I cite here two works, which allow me to transcend the past with the present. In The Book of the City of Ladies (Le Livre de la Cité des Dames), completed in 1405, the social importance and imperative of women’s equality in the context of relationships and partnerships is exemplified both anecdotally and metaphorically. A deeper reading of this work, or perhaps, reading between the lines, brings the notion of human security to mind, such that only through equality, can networks of sustainable and lasting peace, for society, be achieved and fortified. In this respect, I am encouraged to consider the relatively of the roots of de Pizan’s arguments, which highlight women’s independence while advocating for uniform opportunities and equal rights through a subtle and powerful approach.
With clarity of vision for a better present and future, de Pizan showed how equal treatment and fairness, in everyday contexts, can improve the ebb and flow of life of equality of all. In this respect, de Pizan used the power of the written word at the intersection of the quotidian and Christian morality, coupled with a stylized ability to deploy rhetorical strategy, to illuminate and challenge societal behaviour and sources of women’s oppression. In sum, her ability to deliver a message based in gender equality, so many centuries ago, was both insightful and intuitive – and is one which echoes her visionary ability to delineate the critical role women play in the greater process of conflict prevention, conflict resolution and peacebuilding.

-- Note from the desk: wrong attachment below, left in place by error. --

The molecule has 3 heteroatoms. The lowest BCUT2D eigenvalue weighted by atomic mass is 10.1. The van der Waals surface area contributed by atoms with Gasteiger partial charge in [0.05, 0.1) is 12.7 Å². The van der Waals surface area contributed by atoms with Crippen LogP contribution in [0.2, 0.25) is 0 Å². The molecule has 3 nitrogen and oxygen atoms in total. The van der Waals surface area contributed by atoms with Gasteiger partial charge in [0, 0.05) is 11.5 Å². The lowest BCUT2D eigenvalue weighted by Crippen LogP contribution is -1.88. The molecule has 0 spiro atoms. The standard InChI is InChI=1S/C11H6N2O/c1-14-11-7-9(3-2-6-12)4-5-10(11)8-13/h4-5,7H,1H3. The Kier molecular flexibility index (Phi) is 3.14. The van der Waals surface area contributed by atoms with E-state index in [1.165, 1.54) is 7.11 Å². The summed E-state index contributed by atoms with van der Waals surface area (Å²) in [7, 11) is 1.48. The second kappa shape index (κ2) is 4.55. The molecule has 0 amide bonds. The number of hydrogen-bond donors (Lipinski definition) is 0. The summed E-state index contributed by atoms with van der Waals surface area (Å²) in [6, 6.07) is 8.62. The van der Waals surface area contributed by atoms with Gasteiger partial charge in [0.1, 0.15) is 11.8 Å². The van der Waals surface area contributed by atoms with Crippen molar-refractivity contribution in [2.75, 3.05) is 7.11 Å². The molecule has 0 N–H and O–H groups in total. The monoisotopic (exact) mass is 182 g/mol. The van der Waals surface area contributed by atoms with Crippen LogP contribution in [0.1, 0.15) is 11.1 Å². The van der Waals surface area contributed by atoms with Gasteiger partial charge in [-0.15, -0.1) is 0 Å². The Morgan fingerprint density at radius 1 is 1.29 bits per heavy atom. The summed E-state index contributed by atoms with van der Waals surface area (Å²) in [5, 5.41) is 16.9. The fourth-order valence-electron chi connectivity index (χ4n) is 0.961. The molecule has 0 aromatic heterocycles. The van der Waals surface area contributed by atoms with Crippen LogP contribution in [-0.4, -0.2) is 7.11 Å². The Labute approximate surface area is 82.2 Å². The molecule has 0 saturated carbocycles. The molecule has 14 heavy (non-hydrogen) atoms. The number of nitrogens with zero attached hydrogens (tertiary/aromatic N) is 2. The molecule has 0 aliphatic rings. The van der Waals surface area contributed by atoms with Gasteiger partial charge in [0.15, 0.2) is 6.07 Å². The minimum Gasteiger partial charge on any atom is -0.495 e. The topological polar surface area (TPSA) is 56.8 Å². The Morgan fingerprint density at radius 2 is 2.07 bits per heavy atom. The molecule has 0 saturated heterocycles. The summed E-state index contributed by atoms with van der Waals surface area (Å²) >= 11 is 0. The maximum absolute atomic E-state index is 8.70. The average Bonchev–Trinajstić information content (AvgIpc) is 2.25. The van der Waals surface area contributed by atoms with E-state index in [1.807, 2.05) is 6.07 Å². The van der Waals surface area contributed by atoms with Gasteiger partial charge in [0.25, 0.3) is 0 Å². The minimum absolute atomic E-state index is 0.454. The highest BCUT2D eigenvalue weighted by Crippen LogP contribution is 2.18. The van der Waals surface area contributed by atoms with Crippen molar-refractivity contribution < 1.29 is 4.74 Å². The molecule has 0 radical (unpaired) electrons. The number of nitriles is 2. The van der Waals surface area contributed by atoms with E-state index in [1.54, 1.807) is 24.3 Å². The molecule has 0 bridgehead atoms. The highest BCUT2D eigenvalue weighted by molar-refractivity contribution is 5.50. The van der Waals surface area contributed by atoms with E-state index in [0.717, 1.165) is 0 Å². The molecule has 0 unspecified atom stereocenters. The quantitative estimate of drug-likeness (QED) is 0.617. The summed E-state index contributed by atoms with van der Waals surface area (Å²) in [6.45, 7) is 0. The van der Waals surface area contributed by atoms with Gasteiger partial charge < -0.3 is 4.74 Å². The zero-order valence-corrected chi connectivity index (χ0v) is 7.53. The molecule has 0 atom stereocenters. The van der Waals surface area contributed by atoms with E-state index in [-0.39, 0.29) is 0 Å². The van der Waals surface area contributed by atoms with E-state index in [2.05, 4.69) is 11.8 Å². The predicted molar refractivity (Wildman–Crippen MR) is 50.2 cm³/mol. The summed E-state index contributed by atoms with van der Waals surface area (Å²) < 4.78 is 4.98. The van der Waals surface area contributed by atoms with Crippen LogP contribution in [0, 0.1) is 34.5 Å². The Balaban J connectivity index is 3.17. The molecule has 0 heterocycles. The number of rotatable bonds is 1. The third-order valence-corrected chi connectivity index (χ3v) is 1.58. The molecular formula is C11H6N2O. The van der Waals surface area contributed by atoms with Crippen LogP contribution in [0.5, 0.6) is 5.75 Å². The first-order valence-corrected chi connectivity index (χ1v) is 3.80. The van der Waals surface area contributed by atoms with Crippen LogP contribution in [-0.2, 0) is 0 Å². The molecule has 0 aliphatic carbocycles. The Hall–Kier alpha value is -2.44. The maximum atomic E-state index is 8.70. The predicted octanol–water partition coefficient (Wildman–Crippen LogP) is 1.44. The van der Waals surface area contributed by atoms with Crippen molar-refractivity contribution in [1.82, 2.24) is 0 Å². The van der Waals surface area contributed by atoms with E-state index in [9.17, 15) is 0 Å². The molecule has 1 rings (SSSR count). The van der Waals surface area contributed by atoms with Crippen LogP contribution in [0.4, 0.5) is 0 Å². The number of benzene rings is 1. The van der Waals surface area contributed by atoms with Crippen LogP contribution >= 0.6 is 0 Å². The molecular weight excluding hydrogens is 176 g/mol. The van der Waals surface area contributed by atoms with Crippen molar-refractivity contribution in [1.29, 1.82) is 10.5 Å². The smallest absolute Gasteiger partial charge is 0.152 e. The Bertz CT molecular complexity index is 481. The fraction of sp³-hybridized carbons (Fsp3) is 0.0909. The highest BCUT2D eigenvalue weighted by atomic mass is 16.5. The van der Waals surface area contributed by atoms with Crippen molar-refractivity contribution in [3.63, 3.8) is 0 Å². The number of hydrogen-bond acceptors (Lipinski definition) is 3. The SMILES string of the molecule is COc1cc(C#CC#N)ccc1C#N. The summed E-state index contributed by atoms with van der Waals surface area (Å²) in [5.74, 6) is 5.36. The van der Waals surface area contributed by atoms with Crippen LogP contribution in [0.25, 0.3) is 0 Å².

I also cite the work The Book of Deeds of Arms and of Chivalry (Le Livre des faits d’armes et de chevalerie), completed by 1410. This book may be conceptualized as a strategic resource for its time, as it provided a vernacular study of military strategy and warfare, coupled with a discussion on the meaning of “just” war. The work is particularly important for the perspective it provides, suggesting arguments for why and how women could be equally knowledgeable and capable as men, to the discussion of war and conflict prevention, and to the facilitation of counsel for that matter.
To conclude, Christine de Pizan conveyed her opinions with subtlety, through the medium of the written word, supported by the framework of the illuminated manuscript. In the twenty-first century, deconstructing the lessons de Pizan chose to express, the issues she addressed, and the mechanism within which she deployed her message, affirm the breadth and depth of the peace, which informed her approach to penetrating the constraints and rigidity of patriarchal society. When considering the power of documentary media, her work and integrity of character, were groundbreaking for their time, as they sounded the alarm – by way of text, image, and action with respect to the hazards, which inequality poses to society.
I am humbled by having been able to learn about the story of Christine de Pizan, by reconnecting the meaning, integrity, and relativity of her story to the work, which informs my days at Our Secure Future – affirming that justice remains a continuous work in progress.
Image from Le Livre de la Cité des dames (Christine de Pizan reading in her study). Copyright of the Bibliothèque de Genève